Killester joined in the celebration of the National Science Week last week. 2019 marks the 50th anniversary of the Apollo 11 Moon landing. It also coincides with the 150th anniversary of the Periodic table created by Dimitri Mendeleev. The UN therefore declared 2019 as the International Year of the Periodic Table of Chemical Elements. With the school theme for the National Science Week being ‘Destination Moon: more missions, more science’, various activities were organised for our students to inspire them about space science in particular, and how science influences the world around us in general.
Below are reflections by some students:
I watched a documentary at the SCINEMA film festival in the library about a man named Maurice who had a very bad accident while hunting. It was fascinating to see how Maurice was getting ready for the surgeons to perform a face transplant on him. He had waited 3 years to get a donor for a face, the skin, nose, teeth and gum and finally all these will be transferred over to Maurice's face!
by Coco Huynh, Yr 7 St Rafka
For Science Week, one of the activities that were held was the periodic table jigsaw puzzle. The activity was very enjoyable as it used both sides of the brain. I liked the visual aspect of putting the periodic table together while still challenging myself to try and remember where the elements are placed. I also liked the feeling of accomplishment of placing the last piece, knowing that I have completed the puzzle.
by Missy Yalung, Yr 10 St Michael
Every morning a space-themed Quiz was sent out for all students to answer, and two winners with the correct answer were then picked and received prizes. I was one of the lucky one! Years 7, 8 and 9 also got to watch an interesting Science Show by ‘Professor Bunsen’. The show included many things about space, how much power it takes to get to orbit, how gravity works, and what the air is like in space. This science week was very informative and interesting, but also engaging and entertaining.
by Vivien Owens, Yr 8 St Patrick
‘Prof Bunsen’ started his show with intriguing acts which blew all of us off this world: the ‘speedy beads’ showing the effect of inertia and gravity; a girl hovering on a mat with just a vacuum pump; turning plastic bottles to heat-powered rocket that sped off and hit the wall etc. All his demonstrations were so exciting that made every student's hearts pounding so fast! Some of us were rewarded with cool little gifts for answering his questions correctly. It was a super science show that every student enjoyed!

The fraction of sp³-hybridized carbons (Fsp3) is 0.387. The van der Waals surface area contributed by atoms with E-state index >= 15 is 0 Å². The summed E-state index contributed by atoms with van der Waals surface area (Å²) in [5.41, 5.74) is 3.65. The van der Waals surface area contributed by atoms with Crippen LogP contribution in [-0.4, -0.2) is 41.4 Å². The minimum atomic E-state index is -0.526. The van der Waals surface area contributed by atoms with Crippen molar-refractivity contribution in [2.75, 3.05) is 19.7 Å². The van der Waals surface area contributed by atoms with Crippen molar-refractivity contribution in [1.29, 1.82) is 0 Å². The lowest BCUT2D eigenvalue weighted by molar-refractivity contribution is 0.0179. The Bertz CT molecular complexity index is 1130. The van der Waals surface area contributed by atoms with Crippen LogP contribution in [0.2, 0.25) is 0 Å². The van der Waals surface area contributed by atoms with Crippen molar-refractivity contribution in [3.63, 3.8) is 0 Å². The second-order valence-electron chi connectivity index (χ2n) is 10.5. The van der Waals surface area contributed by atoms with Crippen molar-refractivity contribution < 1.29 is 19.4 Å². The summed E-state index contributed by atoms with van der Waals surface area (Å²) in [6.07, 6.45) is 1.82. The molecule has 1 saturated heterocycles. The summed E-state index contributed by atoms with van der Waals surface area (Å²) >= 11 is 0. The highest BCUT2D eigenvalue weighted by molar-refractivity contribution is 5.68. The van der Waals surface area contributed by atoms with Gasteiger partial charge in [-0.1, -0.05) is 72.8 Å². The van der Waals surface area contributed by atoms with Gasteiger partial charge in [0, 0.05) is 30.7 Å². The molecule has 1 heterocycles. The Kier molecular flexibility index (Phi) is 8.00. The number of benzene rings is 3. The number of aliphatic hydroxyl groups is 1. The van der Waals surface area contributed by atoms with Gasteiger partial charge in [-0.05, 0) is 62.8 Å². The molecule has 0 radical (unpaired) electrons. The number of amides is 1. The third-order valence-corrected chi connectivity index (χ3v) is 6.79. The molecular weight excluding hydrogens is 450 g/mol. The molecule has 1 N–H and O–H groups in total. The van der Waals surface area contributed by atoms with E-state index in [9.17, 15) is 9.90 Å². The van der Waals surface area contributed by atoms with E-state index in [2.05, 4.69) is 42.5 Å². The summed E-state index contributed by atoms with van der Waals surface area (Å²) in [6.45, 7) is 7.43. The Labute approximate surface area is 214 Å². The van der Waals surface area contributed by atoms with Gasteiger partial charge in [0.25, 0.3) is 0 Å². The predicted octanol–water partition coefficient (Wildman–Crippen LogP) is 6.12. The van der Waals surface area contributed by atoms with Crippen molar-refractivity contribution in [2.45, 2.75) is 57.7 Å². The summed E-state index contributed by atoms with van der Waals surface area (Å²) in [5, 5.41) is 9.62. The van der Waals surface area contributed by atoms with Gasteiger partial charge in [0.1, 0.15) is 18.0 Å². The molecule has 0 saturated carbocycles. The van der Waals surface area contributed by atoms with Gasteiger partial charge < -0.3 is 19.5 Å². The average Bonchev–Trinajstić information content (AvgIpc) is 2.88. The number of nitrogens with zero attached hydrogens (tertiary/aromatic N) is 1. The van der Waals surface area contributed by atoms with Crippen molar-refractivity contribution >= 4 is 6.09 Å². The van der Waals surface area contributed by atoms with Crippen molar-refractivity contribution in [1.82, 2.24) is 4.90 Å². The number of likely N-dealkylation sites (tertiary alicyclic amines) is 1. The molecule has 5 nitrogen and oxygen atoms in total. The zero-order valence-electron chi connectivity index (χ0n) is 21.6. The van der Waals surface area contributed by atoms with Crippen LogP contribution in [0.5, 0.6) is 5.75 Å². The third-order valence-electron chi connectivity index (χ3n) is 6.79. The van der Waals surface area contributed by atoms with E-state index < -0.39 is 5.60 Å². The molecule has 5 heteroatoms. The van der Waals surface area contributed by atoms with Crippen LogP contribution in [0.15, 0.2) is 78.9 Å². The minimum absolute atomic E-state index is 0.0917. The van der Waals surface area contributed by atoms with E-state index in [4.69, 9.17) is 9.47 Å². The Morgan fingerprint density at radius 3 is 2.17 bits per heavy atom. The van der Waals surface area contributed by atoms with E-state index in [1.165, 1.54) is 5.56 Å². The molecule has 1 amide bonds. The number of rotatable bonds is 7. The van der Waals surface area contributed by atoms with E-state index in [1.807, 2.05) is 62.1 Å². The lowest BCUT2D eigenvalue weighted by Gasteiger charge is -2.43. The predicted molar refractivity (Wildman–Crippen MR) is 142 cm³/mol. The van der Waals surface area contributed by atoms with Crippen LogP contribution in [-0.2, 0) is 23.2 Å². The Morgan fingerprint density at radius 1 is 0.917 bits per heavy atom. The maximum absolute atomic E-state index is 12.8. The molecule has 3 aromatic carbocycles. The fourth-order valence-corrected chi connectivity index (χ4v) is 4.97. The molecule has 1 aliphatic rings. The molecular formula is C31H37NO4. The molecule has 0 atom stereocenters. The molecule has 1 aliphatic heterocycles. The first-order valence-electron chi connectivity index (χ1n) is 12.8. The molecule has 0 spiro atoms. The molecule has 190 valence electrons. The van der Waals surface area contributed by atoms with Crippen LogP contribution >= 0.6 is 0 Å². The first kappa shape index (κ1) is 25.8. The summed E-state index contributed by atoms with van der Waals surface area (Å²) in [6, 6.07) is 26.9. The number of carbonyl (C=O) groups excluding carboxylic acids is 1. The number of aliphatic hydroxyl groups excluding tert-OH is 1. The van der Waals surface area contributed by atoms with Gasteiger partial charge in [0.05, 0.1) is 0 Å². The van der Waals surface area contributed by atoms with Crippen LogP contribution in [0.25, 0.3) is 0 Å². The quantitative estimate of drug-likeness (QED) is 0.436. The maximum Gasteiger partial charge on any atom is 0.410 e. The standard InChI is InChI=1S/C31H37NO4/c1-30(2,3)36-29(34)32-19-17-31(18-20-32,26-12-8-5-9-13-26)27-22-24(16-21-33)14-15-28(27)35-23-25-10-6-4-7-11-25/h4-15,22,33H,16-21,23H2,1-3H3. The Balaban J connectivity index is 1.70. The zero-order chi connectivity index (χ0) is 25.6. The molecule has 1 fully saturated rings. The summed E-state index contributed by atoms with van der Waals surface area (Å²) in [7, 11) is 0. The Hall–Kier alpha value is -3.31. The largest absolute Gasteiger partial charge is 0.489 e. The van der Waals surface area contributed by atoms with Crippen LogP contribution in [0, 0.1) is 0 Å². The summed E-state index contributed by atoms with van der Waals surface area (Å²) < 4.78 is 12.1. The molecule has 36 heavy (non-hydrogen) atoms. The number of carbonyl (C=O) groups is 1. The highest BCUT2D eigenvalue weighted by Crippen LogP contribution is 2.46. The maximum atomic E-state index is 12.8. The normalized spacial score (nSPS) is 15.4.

by Harleen Kaur, Yr 9 St Emily
The VCE students of Psychology and Biology attended a talk by two research scientists from the Florey Institute of Neuroscience during Science Week. They talked about the methods of treating a stroke, the consequences that follow, as well as the way to determine whether someone was at risk of or was in the process of suffering a stroke. We learnt that a person our age should have 10-13 hours of sleep a night. We all laughed upon hearing this as the majority of us are usually running on less than seven hours of sleep! The visitation was insightful and inspiring. Many of us were asking for further elaboration on the topics, wanting to gain further understanding of the intriguing information that was new to many of us.
by Ageliki Arkoudis, Yr 12 St Gerald
The Science Week talks were an insightful, inspiring opportunity to catch a glimpse of the lives of researchers driving modern medicine. In our growing population, it's important for research to be done into life-threatening diagnoses such as the instance of a stroke, in which mere minutes are critical for the recovery of the patient. Two scientists from the Florey Institute of Neuroscience and Professor MacKay from the School of Biomedical Science, University of Melbourne talking to students were not only interesting, but it hints at the magnitude of careers available in the advancing health research field. This made the experience overall worthwhile and extremely engaging!
by Isabelle Gemmell, Yr 12 St Joseph